When he got closer to me, I heard Brian’s voice in my head. He always chirps about having the 8-point rule in the Adirondacks. “If it has 8 points, I’m shooting it,” he always says.  Looking at it through the scope, my mind took over and Brian’s thoughts inside my mind won out. 

  I pulled the trigger and the deer fell in its tracks. I pulled the radio out of my pocket and said, “What did you say?”

  Dad responded with, “Did you hear that shot?”

“Yup, I did,” I said. 

“Where was it compared to where you are?”

I smirked and said, “It was me. The deer is dead.”

Well, at that point the fun was over. After dressing out the deer, we headed out of the woods. The going was tough at times, but the brutality of it made the journey more rewarding. Yes, we could have quartered it or deboned it, but there has always been something about a whole deer that burns into my soul, especially an Adirondack buck that gets shot on the back side of a mountain. When we reached the road, it was about 6:30.  Amazingly, I felt good. Brian and Josh didn’t see a deer today. Looks like they should’ve gone with us into the area we found a few years back. This year has been hard to figure out.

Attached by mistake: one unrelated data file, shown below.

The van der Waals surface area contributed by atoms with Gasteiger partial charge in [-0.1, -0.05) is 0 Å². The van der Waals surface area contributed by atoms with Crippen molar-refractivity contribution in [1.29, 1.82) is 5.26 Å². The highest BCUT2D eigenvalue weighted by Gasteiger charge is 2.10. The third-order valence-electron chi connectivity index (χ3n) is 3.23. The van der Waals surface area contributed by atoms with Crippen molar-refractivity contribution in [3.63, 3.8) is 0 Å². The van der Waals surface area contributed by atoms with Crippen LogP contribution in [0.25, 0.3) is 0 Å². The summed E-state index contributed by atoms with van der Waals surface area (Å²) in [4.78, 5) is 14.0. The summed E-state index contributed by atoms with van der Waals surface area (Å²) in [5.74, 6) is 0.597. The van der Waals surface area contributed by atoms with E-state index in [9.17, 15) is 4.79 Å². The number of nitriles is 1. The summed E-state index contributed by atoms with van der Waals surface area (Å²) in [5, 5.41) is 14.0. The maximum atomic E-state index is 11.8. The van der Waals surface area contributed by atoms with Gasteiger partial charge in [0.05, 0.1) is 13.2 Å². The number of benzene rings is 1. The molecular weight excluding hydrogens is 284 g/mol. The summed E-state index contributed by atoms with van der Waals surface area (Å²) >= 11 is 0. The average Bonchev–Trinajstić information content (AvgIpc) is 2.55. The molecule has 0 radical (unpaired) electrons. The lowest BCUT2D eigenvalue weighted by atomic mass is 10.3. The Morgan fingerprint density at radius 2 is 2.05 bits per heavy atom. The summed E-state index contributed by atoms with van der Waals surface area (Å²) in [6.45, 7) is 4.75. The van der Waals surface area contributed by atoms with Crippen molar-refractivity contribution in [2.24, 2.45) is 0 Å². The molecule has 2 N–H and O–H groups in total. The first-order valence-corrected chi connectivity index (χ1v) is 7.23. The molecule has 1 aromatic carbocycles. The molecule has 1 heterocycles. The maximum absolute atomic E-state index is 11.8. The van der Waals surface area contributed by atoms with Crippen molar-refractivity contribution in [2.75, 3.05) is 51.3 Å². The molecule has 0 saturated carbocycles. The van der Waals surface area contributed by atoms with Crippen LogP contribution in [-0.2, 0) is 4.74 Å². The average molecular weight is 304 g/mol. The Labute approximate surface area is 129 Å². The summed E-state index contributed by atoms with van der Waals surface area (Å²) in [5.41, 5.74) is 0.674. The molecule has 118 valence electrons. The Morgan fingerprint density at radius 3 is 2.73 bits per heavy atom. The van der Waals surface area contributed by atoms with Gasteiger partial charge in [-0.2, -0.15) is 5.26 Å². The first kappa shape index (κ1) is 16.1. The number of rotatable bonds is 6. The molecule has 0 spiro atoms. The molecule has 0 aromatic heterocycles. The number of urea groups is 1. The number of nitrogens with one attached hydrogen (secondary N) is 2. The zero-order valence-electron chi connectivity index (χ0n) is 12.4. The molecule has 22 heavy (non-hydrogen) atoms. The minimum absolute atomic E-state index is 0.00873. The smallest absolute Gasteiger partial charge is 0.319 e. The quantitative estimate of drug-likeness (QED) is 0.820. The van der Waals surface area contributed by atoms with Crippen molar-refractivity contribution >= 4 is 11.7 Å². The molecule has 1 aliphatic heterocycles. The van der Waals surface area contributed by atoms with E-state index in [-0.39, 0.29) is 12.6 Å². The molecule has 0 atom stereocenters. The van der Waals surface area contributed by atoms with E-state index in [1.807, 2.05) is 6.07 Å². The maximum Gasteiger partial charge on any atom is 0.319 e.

Thursday, December 5, 2019

Thursday, December 12th, 2019

  I headed north late last night so I could get a jump on the morning. Driving through the darkness on the desolate roads, I could feel myself inching closer to success. The season has been difficult, and things haven’t lined up like I figured they would on many occasions. I’ve spent time all over the woods in different areas trying to learn as much as possible for the future. Although my dad has spent a lot of time in one place this year, I’ve been like a mad nomad, wandering from one mountain to the next while crossing this swamp and that one.  I’m still not sure I’ve found what I’ve been looking for, but I will continue looking.